Fat Mogul vs Playing into Trends

found at literary-agents.com.  click to read  their article on choosing a genre
found at literary-agents.com. click to read their article on choosing a genre

Trends are hot right now….see what I did there?
But seriously, authors are really into following trends at the moment, agents seem to really want authors to do it, too…of course, they also then follow it by telling you that they are sick of all the currently trending items, so that’s a difficult road to walk…

Simply put, no matter what you’re into, trends are the thing people talk about…obviously.  Otherwise it wouldn’t be the trend.  But, the real problem with playing into current trends is that you’re following the herd.  When getting involved in a current trend, it’s quite easy to get lost in the crowd of people already involved in that trend.  Many folks will suggest that you need to look ahead to find the next trend so you can be at the top of the pile when it actually begins trending.  That is, of course, quite difficult to do, at least if you plan on doing anything outside of trend forecasting, which could be a full time job.

What you rarely see anyone actually talking about, however, is forging your own path.  Sure, it may be more difficult to get agents or readers to even care about what you’re writing if you aren’t writing zombie romance tales set in the steampunk era, but honestly…you are going to have a pretty hard go at it even if you are doing that.  But, let’s say you’re able to follow the trend and actually get some recognition from it.  You’re still going to be playing a rough game.  Then you’re working to take market share from the folks who started the trend, the trendsetters, if you will.  All you’re trying to do is say, well, look, you liked those folks, you should like me too!

But then again, that’s what everyone else is saying.

Writing is a difficult game, don’t let anyone tell you different.  Well, writing itself can actually be fairly easy.  It doesn’t take much more work to get words on a page than just sitting down to do it.  But if you want to make money, it’s going to take a whole heckuva lot more than that.  Most writers today don’t have the luxury of just sending their stuff off to some editor somewhere who will be able to find the perfect market for their carefully crafted piece of art.  Most writers today, instead, are battling for eyes, working on their own to convince the world that their work is what should be read.  This isn’t just a self-published author verses traditionally published author thing.  All writers who haven’t already built their brand are forced to do this.

I’ve been shown a great variety of numbers over the years on how many sales a given author can expect to make off their books between the different publishing methods, how much a publisher will put into marketing a book, and every other number there really is.  The end result of crunching all those numbers is that if you want to make it, you’ve got to do some humping.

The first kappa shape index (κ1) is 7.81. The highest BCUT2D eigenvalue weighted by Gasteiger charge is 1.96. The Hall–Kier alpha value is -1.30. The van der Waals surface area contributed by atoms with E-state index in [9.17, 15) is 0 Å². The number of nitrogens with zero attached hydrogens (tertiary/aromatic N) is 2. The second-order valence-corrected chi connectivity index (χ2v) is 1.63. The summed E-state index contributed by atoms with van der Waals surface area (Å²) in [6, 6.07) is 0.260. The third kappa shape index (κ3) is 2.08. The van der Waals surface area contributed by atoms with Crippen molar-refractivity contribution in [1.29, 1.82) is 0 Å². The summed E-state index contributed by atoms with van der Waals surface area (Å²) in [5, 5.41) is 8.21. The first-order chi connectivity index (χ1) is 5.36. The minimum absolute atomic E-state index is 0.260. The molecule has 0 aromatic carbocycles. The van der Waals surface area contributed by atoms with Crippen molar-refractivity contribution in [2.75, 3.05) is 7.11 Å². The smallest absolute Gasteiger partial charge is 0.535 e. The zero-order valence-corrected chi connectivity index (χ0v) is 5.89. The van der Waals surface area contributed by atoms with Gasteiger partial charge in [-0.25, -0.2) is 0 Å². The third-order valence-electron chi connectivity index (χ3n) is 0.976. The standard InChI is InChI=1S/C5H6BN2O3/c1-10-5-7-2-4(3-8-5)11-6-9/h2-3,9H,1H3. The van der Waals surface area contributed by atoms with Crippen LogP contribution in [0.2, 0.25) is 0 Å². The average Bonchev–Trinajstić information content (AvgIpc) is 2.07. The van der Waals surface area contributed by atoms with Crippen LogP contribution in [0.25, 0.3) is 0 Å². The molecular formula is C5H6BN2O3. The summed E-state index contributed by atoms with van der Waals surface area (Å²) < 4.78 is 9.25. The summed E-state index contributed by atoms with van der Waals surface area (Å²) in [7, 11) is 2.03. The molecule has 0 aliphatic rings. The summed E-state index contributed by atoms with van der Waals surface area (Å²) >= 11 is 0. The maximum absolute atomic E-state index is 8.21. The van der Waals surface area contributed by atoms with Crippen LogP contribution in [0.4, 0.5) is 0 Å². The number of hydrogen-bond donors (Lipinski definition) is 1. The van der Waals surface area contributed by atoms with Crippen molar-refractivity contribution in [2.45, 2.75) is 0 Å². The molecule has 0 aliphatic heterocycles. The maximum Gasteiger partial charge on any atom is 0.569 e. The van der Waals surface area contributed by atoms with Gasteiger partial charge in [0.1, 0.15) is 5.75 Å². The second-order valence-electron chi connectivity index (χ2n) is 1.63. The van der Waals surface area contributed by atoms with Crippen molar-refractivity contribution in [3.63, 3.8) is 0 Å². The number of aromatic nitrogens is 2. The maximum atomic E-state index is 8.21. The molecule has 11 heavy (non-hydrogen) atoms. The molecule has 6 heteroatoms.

People will give you shortcuts.  Predicting trends and meeting them before they happen is one.  If you go that route, I say more power to you.  I can tell you that more than one of my books meets current trends making their way around the internet.  I don’t see any reason to believe that those trends have done anything toward propping the books up further.

Here’s what I suggest:

Forget trends.  Writers work off the concept of the muse, or at least they should.  Inspiration is one of the coolest things in the world, to have an idea come upon you and following that idea until it reaches the end.  Forget trends, forge your own path, follow the story in your heart and tell it the way that its supposed to be told.  The old adage, “The first step to being a successful author is to write a good book” is much more true than anything having to do with trends.

In fact, there’s a much better chance that following trends, or predicting trends, could have a negative effect on your author brand.  No one wants to read a book that’s pretending to be something or someone else.  They pick up on that stuff almost immediately.

Example: Zombie literature is huge right now.  I come across it rather frequently and will pick up a book from time to time because the genre can be a lot of fun.  This Book is Full of Spiders does a fantastic job of taking on the zombie genre and doing something completely different with it.  I’ve read other books where they seem much more like someone who really likes The Walking Dead decided to write a book.  They end up being rather forgettable.  Even if the writing is solid, if its an emulation of a much better work, the much better work will shine through stronger.

So, trends, in my opinion, are a dangerous thing to even think about.  Sure, people may love zombies, or Harry Potter, or whatever else, but in the end, if you’re trying to join those trends, you’ve got some hefty competition.  Maybe go after the people who like Nickolas Sparks or whatever.  I mean, seriously, people could really do well hitting up the traditional romance genre with a little bit of new blood.

Or perhaps you really want to tackle the long-awaited rise of the steampunk trend.  It seems everyone still believes this trend will take off, but no one’s been able to write a book that actually appeals to the masses in this poor excuse for a genre.

Or perhaps you just came up with a cool idea for a story about some guy who sits alone at his computer giving advice to people on how to sell books while trying to figure out how he’s going to do it…Yeah, don’t write that book, it won’t sell.  Irony doesn’t work these days.

Alright, I’m out.  Have fun out there!

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